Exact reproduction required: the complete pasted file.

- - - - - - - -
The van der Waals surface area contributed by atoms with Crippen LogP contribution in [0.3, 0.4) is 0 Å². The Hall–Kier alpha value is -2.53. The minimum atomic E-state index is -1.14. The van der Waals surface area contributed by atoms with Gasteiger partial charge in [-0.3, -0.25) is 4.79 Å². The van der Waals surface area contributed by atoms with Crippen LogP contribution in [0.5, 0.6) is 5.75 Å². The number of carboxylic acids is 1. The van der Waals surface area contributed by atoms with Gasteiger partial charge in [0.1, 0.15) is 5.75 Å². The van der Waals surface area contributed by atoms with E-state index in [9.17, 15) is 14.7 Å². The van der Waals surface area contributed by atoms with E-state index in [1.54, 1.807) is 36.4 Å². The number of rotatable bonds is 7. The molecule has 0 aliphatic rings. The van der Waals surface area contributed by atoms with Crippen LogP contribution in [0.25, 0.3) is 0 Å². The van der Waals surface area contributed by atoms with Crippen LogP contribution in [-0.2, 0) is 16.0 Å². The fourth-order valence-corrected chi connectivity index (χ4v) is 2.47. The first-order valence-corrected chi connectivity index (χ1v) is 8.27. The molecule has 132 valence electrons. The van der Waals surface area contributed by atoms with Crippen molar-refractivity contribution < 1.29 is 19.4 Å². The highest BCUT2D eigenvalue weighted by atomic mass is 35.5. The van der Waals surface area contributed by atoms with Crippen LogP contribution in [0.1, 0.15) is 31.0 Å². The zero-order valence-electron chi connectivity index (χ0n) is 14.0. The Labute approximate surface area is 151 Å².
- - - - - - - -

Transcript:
The van der Waals surface area contributed by atoms with Crippen LogP contribution in [0.3, 0.4) is 0 Å². The Hall–Kier alpha value is -2.53. The minimum atomic E-state index is -1.14. The van der Waals surface area contributed by atoms with Gasteiger partial charge in [-0.3, -0.25) is 4.79 Å². The van der Waals surface area contributed by atoms with Crippen LogP contribution in [0.5, 0.6) is 5.75 Å². The number of carboxylic acids is 1. The van der Waals surface area contributed by atoms with Gasteiger partial charge in [0.1, 0.15) is 5.75 Å². The van der Waals surface area contributed by atoms with E-state index in [9.17, 15) is 14.7 Å². The van der Waals surface area contributed by atoms with E-state index in [1.54, 1.807) is 36.4 Å². The number of rotatable bonds is 7. The molecule has 0 aliphatic rings. The van der Waals surface area contributed by atoms with Crippen LogP contribution in [0.25, 0.3) is 0 Å². The van der Waals surface area contributed by atoms with Crippen LogP contribution in [-0.2, 0) is 16.0 Å². The fourth-order valence-corrected chi connectivity index (χ4v) is 2.47. The first-order valence-corrected chi connectivity index (χ1v) is 8.27. The molecule has 132 valence electrons. The van der Waals surface area contributed by atoms with Crippen molar-refractivity contribution < 1.29 is 19.4 Å². The highest BCUT2D eigenvalue weighted by atomic mass is 35.5. The van der Waals surface area contributed by atoms with Crippen LogP contribution in [0.1, 0.15) is 31.0 Å². The zero-order valence-electron chi connectivity index (χ0n) is 14.0. The Labute approximate surface area is 151 Å².